Sites where halogenated VOCs may be found include burn pits, chemical manufacturing plants or disposal areas, contaminated marine sediments, disposal wells and leach fields, electroplating/metal finishing shops, firefighting training areas, hangars/aircraft maintenance areas, landfills and burial pits, leaking collection and system sanitary lines, leaking storage tanks, radioactive/mixed waste disposal areas, oxidation ponds/lagoons, paint stripping and spray booth areas, pesticide/herbicide mixing areas, solvent...
All Waste is not created equal
If you live in a house, apartment or similar abode, you produce waste. Right? You probably can`t go a week without producing waste. All kinds of waste. Call it trash if you want. It`s still waste. And if you don`t live where recycling is mandatory or there is no outlet for your voluntary environmental tendencies, everything goes into the trash - bottles, cans, cardboard, plastics, bottle caps, paint cans, light bulbs, fluorescent lamps, camera and flashlight batteries, pesticide bottles, pressurized spray cans,...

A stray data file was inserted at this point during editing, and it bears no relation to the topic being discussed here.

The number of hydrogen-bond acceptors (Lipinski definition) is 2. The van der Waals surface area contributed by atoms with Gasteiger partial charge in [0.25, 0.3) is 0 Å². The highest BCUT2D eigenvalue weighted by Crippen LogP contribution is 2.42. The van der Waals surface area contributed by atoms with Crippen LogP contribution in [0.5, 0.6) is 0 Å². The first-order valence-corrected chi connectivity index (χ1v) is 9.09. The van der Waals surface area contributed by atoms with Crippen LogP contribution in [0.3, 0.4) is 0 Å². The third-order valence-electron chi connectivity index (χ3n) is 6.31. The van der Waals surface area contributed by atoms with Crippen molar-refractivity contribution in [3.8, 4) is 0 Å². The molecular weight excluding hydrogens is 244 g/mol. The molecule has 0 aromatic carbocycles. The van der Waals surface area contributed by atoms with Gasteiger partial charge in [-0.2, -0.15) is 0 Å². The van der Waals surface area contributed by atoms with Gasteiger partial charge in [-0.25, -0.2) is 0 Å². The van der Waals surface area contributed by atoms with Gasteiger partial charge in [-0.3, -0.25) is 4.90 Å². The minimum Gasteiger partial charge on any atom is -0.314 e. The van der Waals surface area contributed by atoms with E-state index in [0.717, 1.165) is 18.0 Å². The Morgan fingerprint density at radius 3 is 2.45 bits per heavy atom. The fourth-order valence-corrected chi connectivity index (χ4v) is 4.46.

How Do I Get That Oil Out of There?
It is a common question asked every day by people in all fields of industry. Machine shops, steel mills, industrial manufacturers, and many others are faced with the problem of removing oils from coolants and wastewater on an everyday basis. They are faced with high disposal and maintenance costs. Some manufacturers are charged extreme amounts to have their contaminated water treated properly by their local water treatment facility. Companies look for effective ways to remove the oil from their wastewater or...
Principles of Waste Avoidance and Utilization
The minimization of wastes requiring disposal is increasingly important as available disposal options become more and more constrained, and particularly as more substances enter everyday use which are not readily decomposed in the natural environment and which can present long term hazards. This note sets out some basic principles for waste minimization in industrial processes, where `minimization` is taken to include avoidance of the generation of wastes where practical and the productive utilization of any...
Introduction The utilization of fungal biodegradation involves the controlled usage of these specially cultivated fungi to treat contaminants. White Rot Fungus White rot fungus has been reported to degrade a wide variety of organopollutants because of its lignin-degrading or wood-rotting enzymes. Two different treatment configurations have been tested for white rot fungus, in situ and bioreactor. An aerobic system using moisturized air on wood chips is used in a reactor for biodegradation. A reactor was used...
Slurry Phase Biological Treatment